It is often said in countries suffering the bane of corruption that the problems are with the leaders of the country. Do you think the problem of corruption is one-sided?

I do believe that the government does play a crucial role in the existence of corruption especially political corruption – which happens at the governmental level. Citizens are looking to the leaders of their countries to be a role model of a positive example but when you have “kleptocratic” individuals in the highest position in government; not only does it distort rule of law and undermines democracy – it says to the people of that country that in order for you to be successful or to even survive you must operate in the same manner. Corruption has many faces, many factors, and many causes and yes the leaders play a significant role but until the “culture of corruption” is addressed from the local to the national level…it will become difficult to reduce its effects.

How do you think Africa can further improve its brand as the next world economic hub?

Africa is already regarded as the next economic hub with promising outlooks for more investments and future growth. With all of the natural resources, foreign direct investment and business ventures in Africa there should be no reason why many of our countries are on the Failed Index list. We must address the serious issues or poverty, corruption, political instability and terrorist acts in various countries in order for the continent to claim its power and legitimacy on the global stage. We also have to ensure that governments are creating a space where agriculture, technology, scientific innovation, and the rehabilitation of our educational system to compete on world-class standards – come to fruition.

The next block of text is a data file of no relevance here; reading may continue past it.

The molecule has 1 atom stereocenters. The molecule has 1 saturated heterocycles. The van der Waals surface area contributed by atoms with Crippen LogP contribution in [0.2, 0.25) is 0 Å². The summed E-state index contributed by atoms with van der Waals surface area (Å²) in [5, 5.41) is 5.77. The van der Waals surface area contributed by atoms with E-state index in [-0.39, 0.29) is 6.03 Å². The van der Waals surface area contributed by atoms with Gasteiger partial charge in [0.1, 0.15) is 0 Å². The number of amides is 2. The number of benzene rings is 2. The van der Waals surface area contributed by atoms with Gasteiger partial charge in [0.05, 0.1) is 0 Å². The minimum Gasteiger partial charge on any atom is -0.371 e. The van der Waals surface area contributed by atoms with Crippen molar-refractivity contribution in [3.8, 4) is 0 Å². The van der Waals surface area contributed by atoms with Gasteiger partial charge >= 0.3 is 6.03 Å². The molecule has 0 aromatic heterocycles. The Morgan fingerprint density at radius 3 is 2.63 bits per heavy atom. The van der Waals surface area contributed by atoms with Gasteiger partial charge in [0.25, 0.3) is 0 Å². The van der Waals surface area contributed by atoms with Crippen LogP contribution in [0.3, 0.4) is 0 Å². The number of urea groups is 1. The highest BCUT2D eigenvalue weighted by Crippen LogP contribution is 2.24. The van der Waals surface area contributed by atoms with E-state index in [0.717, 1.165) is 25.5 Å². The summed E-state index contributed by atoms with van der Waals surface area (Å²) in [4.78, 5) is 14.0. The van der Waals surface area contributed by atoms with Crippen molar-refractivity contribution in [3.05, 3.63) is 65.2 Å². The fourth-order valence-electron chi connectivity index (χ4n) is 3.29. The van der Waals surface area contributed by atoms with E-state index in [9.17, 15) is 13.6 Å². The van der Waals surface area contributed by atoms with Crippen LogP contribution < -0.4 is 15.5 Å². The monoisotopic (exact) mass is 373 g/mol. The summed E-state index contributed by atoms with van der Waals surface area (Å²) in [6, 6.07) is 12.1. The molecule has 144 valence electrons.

Your company: Yetunde Global Consulting specialises in Leadership development and training. What, in your opinion, makes a great leader?

Great leaders are those who understand the importance of ethics and integrity in their profession and personal lives. Great leaders also have mastered the art of communication skills and strategies, knowing how to reach people who come from different walks of life, cultures, religions and more. Another quality of a great leader is being able to be decisive, solve problems and be personable–being able to relate as well as motivate people. Also great leaders are often visionaries; they think outside the box and are often times able to execute their vision. Another great quality of a leader is that they are authentic. Last but not least, one does not have to be in charge to be a great leader. A great leader can motivate its constituents regardless of position.

Tell us about your company, Yetunde Global Consulting (YCG) and what motivates you to create the company?

Yetunde Global Consulting (YGC) is a management consulting firm that specialise in leadership development and training, organizational management and global business strategy for companies, firms, organizations and professionals. Its practical approach to effective leadership development inspires action and achieves results by developing leadership competencies, effective communication strategies and productivity.